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SynFire® iNs are generated using a patented procedure for direct reprogramming and exhibit the main characteristics of human primary neurons, such as expression of typical pan-neuronal markers and complex electrophysiology, including spontaneous and evoked action potentials and synchronized network activity. Neuronal subtype identities have been confirmed by staining and patch clamping.

Pure populations of human neural cell types NeuCyte uses in our culture include:

  • Glutamatergic excitatory neurons

  • GABAergic inhibitory neurons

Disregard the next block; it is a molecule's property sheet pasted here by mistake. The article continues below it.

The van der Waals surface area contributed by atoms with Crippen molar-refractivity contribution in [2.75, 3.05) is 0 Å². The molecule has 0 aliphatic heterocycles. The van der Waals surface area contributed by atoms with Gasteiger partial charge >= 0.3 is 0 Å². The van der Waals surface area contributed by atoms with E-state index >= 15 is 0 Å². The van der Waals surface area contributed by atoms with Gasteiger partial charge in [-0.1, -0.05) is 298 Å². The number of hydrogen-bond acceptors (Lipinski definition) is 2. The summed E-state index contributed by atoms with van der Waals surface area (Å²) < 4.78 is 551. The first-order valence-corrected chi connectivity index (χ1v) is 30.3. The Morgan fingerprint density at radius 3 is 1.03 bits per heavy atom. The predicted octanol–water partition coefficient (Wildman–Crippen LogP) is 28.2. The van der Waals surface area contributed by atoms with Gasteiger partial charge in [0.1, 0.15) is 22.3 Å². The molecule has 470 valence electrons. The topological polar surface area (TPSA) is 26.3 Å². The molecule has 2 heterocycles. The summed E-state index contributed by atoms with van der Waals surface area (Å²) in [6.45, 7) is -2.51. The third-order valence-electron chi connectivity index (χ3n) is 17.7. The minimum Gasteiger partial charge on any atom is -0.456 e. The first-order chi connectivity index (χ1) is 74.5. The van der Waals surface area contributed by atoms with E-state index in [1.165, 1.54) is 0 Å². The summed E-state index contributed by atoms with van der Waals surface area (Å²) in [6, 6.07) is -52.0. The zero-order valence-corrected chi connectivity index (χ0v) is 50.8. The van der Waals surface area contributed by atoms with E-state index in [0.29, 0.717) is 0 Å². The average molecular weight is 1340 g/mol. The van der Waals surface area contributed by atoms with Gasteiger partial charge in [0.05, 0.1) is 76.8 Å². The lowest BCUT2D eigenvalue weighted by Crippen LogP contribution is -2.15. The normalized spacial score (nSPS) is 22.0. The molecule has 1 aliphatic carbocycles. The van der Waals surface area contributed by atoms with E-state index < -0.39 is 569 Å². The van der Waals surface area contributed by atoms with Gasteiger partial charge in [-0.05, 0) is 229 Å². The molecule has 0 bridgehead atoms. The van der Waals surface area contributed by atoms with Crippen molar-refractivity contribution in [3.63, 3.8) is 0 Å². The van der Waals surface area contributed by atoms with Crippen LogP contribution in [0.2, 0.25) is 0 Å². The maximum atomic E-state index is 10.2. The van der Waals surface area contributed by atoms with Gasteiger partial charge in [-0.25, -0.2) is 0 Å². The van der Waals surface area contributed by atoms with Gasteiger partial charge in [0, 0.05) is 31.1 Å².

• Astroglia

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Real human biology

SynFire iN closely resemble real human biology, resulting in better ability to predict responses to compounds

Rapid maturation

Produced through a direct reprogramming approach leading to rapid and homogeneous maturation, SynFire iNs exhibit mature synaptic network activity, such as synchronous bursting phenotypes resembling those in rodent primary cultures appearing within three to four weeks

Reliable, robust and ready-to-use 

This reprogramming approach also results in lot-to-lot consistency, providing reproducible results

Flexible modular system

The user can control subtype to subtype relative seeding density and ratio to fit individual projects, allowing for tracking, analyzing and manipulating specific cell types

View the following characterization data of the SynFire iNs:​